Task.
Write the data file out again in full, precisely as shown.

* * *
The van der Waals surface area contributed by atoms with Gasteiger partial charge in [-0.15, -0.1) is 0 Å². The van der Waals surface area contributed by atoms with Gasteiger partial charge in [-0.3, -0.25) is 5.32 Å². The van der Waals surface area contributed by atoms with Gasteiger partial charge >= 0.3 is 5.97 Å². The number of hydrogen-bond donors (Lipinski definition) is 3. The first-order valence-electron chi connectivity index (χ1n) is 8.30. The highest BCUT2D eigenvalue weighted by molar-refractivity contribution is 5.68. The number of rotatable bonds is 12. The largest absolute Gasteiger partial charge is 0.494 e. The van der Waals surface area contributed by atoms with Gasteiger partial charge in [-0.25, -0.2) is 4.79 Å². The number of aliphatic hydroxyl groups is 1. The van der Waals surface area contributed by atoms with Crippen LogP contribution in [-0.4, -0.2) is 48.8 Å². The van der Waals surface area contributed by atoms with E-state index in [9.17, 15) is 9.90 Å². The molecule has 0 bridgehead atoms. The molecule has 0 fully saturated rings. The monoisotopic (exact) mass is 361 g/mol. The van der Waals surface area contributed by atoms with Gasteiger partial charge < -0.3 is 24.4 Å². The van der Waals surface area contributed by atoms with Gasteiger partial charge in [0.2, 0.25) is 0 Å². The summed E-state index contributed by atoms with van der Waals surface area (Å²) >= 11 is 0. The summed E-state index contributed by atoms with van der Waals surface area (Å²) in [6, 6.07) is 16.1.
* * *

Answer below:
The van der Waals surface area contributed by atoms with Gasteiger partial charge in [-0.15, -0.1) is 0 Å². The van der Waals surface area contributed by atoms with Gasteiger partial charge in [-0.3, -0.25) is 5.32 Å². The van der Waals surface area contributed by atoms with Gasteiger partial charge >= 0.3 is 5.97 Å². The number of hydrogen-bond donors (Lipinski definition) is 3. The first-order valence-electron chi connectivity index (χ1n) is 8.30. The highest BCUT2D eigenvalue weighted by molar-refractivity contribution is 5.68. The number of rotatable bonds is 12. The largest absolute Gasteiger partial charge is 0.494 e. The van der Waals surface area contributed by atoms with Gasteiger partial charge in [-0.25, -0.2) is 4.79 Å². The number of aliphatic hydroxyl groups is 1. The van der Waals surface area contributed by atoms with Crippen LogP contribution in [-0.4, -0.2) is 48.8 Å². The van der Waals surface area contributed by atoms with E-state index in [9.17, 15) is 9.90 Å². The molecule has 0 bridgehead atoms. The molecule has 0 fully saturated rings. The monoisotopic (exact) mass is 361 g/mol. The van der Waals surface area contributed by atoms with Gasteiger partial charge < -0.3 is 24.4 Å². The van der Waals surface area contributed by atoms with Gasteiger partial charge in [0.2, 0.25) is 0 Å². The summed E-state index contributed by atoms with van der Waals surface area (Å²) >= 11 is 0. The summed E-state index contributed by atoms with van der Waals surface area (Å²) in [6, 6.07) is 16.1.